Since 1970 the U.S. corporate elite’s economic strategy has produced increasing inequality which, among other things, has split the unusually large and stable middle class of the 1950s and 1960s between the truly affluent and the struggling. It has also increased the number of poor, including working poor. These voters largely vote Democratic, but the Republicans have intercepted a section of de-classed white working class voters to their side and thereby cut into the former New Deal/Great Society working class coalition. Progressives can only be successful in the future if we win increasing numbers of these voters back.
This newly deindustrialized, financialized and unequal economic structure has cut deeply into union membership. But is has also energized and moved unions to the left compared to the many decades when the labor movement was dominated by the conservative building trades. The largest, most dynamic and most powerful unions are now the SEIU, AFSCME and others that represent more minority, lower paid and less stable sectors of the working class. They have adopted more progressive policies on health care, immigrant rights, organizing the unorganized and other issues that reflect this. And finally they are starting to show signs of working with other sectors of the progressive movement in real partnerships.
Although weaker than before, it is hard to imagine a powerful progressive force to the left of Obama without a revitalized and dynamic labor movement.
Deploying a class/economic lens on the population and the society is also important from an ideological and programmatic point of view, as dramatically illustrated by the power of the 1% slogan popularized by the Occupy Movement. Even the Obama campaign has essentially adopted it. Particularly in a historical period when inequality is deepening among all people and when economic divisions are growing among people of color and women, it is crucial to weave race, class and gender together. Adding a class perspective also lessens the possibility of dividing over racial or gender identities. Indeed, in this period of great economic instability, the fight for economic justice is front and center.
Another positive sign is that in recent years many social justice groups are busting out of complacent small group thinking and fearlessly moving on to the big fields of battle. Caring Across Generations, initiated by social justice groups National Domestic Workers Alliance and Jobs with Justice, has formed a giant labor, senior, community alliance to defend Social Security and Medicare while simultaneously organizing new workers and winning passage of Domestic Workers Bills of Rights at the state levels. New Bottom Line led by social justice community networks National Peoples Action, the Alliance for a Just Society and PICO, have united with labor and others to take on the banks. And in the electoral field numerous social justice groups which I named before are fighting for real electoral power and running candidates and initiatives rather than confining themselves to non-partisan voter registration and Get Out the Vote.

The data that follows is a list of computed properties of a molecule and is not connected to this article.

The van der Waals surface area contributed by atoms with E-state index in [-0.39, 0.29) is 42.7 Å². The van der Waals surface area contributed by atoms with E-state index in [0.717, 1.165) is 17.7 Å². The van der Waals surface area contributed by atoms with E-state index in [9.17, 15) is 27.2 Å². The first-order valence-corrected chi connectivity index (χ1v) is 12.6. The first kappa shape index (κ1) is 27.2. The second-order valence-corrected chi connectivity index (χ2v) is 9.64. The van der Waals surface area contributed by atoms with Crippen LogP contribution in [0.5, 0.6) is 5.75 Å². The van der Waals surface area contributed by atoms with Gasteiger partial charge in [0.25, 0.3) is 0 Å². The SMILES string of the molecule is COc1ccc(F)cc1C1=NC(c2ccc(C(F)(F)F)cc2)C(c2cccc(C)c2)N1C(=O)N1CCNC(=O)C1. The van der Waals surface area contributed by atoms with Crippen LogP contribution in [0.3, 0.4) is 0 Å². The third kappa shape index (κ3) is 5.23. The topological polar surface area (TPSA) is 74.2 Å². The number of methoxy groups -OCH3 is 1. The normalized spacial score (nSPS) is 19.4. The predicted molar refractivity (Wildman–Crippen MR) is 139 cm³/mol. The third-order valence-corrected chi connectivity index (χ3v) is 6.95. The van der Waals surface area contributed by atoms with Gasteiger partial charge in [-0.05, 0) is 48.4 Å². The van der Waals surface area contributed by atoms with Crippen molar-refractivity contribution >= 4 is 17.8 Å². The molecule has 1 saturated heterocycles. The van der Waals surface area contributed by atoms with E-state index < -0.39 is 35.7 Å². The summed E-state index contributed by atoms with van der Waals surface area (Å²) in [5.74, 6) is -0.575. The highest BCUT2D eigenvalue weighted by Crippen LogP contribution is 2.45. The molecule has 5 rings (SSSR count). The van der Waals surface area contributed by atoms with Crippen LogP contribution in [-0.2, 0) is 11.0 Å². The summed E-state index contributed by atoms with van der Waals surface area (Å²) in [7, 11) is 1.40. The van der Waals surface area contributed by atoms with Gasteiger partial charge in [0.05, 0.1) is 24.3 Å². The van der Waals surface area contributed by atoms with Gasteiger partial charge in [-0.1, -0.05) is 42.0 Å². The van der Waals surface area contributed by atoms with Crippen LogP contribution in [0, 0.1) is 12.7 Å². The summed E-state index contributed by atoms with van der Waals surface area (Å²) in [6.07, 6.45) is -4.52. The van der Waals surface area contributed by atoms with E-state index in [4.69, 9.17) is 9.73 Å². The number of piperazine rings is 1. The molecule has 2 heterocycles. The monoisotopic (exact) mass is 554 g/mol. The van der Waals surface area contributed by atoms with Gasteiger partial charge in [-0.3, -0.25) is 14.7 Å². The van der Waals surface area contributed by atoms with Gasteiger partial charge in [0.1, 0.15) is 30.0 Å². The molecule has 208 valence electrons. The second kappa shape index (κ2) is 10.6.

There are huge stakes in the 2012 election. A defeat would be disastrous but a victory would be a major blow to the Southern Strategy and the power of white conservatives. A full political turn will require progressives to massively step up our game inside and outside of the electoral arena not only in 2012 but in the years to come. Isolating the far right and building the progressive movement must go hand in hand. If we can make some headway on these twinned tasks, we have a chance to emerge as a real force in national politics in what are sure to be perilous and volatile times shaped by demographic transition, imperial decline and environmental crisis.
(1) Jonathan Chait, “Team Romney’s White Vote Push,” Daily Intel, Aug. 27, 2012.
(2) Ethan Bronner, “Voter ID Rules Fail Court Tests Across the Country,” NY Times, Oct. 2, 2012.
(3) Voter statistics and commentary for the 2000, 2004 and 2008 elections can be found in my earlier articles on those contests which can found through Google. The statistics are from the single national exit polls of those years.
(4) It is impossible to determine exactly who identified as “Other Race” in 2008. If many Latinos chose this identity in the exit poll it may mask a significant additional rise in the Latino vote.
(5) Linda Burnham, “No Mandate from Women of Color,” www.commondreams.org, Jan. 8, 2005.
(6) See the Pew Forum on Religion and Public Life poll released on Oct. 9, 2012: http://www.pewforum.org/Unaffiliated/nones-on-the-rise.aspx Barack Obama is the only Protestant among the current candidates for president and vice president but, characteristically, conservative white Protestants denounce him as a Muslim.
(7) I discuss some strategy issues based on an analysis of the U.S. electoral system in, “Notes Toward a Social Justice Electoral Strategy,” www.organizingupgrade.org, March 13, 2012.
(8) See for example, www.voterparticipation.org